Close

Search

Search Menu
Photonics Media Photonics Buyers' Guide Photonics EDU Photonics Spectra BioPhotonics EuroPhotonics Industrial Photonics Photonics Showcase Photonics ProdSpec Photonics Handbook
More News
SPECIAL ANNOUNCEMENT
2016 Photonics Buyers' Guide Clearance! – Use Coupon Code FC16 to save 60%!
share
Email Facebook Twitter Google+ LinkedIn Comments

Photonics Education Is Boosted by Business Collaboratives

Photonics Spectra
Jan 2004
Anne L. Fische

At a time when job prospects are nonexistent for many recent college graduates, technical majors are still finding employment, according to David Brady, professor and director of the Fitzpatrick Center at Duke University in Durham, N.C. University photonics centers are increasing in number, and their state-of-the-art facilities and intriguing research projects help lure undergrads into photonics degree programs. In addition, the students are trained in real-world research, giving them the experience they need to secure jobs in the photonics industry after graduation.

Photonics Education Is Boosted by Business Collaboratives

Research is conducted in the packaging lab, currently housed at Eastman Kodak Co., one of the Infotonics Technology Center's founding corporate partners.

Rather than training students in laboratory settings only, Boston University has forged relationships with businesses in reciprocal partnerships that provide benefits to all involved. Agilent Technologies of Palo Alto, Calif., and the US Army Research Laboratory assisted the university in equipping its integrated optics labs with state-of-the-art instrumentation. Agilent continues to supply training to BU researchers and incubator companies at the Photonics Center. This reciprocal arrangement is advantageous to students because they work on actual projects with businesses and have access to the latest equipment.

The start-up company Solx is one that incubated at the Boston center for three years before releasing a system based on a Ti:sapphire laser for the treatment of glaucoma. According to Doug Adams, founder of Solx, it took the BU researchers only 18 months to take the patent-pending design, create a working prototype and put it into production.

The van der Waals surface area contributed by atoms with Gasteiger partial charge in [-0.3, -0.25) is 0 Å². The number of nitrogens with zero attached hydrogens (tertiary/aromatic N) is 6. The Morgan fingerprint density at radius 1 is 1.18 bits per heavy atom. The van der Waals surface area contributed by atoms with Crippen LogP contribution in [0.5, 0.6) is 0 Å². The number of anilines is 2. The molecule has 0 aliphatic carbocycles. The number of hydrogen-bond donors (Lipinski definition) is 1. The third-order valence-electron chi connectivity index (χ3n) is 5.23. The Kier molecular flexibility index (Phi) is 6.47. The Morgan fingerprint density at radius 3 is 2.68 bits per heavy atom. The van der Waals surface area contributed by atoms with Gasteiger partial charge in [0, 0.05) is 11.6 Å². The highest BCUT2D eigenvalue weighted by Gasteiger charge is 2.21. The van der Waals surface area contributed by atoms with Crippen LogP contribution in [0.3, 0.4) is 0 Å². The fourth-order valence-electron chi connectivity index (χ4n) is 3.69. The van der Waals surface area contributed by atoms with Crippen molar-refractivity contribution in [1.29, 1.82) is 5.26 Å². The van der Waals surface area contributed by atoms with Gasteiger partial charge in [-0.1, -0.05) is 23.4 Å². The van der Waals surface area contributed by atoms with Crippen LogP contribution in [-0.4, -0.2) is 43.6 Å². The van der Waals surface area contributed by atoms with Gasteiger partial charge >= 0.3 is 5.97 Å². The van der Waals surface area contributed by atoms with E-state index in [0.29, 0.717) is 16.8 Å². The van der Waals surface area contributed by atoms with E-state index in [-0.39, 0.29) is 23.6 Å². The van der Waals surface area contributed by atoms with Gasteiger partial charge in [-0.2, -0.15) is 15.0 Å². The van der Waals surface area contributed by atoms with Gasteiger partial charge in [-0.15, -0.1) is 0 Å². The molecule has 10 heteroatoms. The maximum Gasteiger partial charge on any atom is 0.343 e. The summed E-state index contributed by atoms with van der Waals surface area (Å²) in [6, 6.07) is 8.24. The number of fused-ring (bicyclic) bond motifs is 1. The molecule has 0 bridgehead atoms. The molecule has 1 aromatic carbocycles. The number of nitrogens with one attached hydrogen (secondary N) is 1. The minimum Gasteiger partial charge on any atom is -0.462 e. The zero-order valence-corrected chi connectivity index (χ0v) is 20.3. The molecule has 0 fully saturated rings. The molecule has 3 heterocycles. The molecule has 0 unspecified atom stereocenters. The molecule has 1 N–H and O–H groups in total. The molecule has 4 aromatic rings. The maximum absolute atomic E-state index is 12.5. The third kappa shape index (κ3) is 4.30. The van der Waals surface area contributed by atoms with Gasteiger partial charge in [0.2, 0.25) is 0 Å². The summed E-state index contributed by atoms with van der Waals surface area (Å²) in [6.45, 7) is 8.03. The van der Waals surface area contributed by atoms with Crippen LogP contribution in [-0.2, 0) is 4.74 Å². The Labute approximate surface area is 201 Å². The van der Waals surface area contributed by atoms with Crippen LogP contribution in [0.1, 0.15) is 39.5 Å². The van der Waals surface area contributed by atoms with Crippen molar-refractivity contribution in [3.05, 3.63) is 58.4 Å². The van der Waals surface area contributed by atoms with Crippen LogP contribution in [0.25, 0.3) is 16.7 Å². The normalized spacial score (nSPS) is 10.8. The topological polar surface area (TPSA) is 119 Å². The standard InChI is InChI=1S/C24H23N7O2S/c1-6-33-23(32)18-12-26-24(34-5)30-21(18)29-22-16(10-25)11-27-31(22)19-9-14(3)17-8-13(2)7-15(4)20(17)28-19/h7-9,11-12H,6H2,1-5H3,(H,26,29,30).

The laser, which offers a unique treatment for glaucoma patients, is installed in a clinic in Madrid, Spain, and will soon be on the market in Europe. Food and Drug Administration clearance in the US is pending. Adams believes his product would never have been brought to market so quickly if it were not for the help from the students, researchers and resources of the Photonics Center.

Gain R&D, recruits

These collaboratives benefit the businesses by helping with recruitment, staying in touch with labs that are working on the cutting edge of many technologies, and enhancing their own research and development. As Brady pointed out, "Companies don't do internal research and development the way they used to." By working with universities, they reap the benefit of hands-on R&D within the university labs.

At Duke's Fitzpatrick Center, students can now take a project management class that involves interaction with a variety of companies, including Agilent; Nortel Networks of Brampton, Ontario, Canada; Cisco Systems Inc. of San Jose, Calif.; and Celestica Inc. of Toronto. The incentive came from looking at what the graduates were really doing in the workplace, and finding that there was a "disconnect," Brady said, "where we tend to emphasize analytic skills but students haven't worked on the big picture." By working with real companies on developing real products for commercialization, students are able to gain valuable management skills.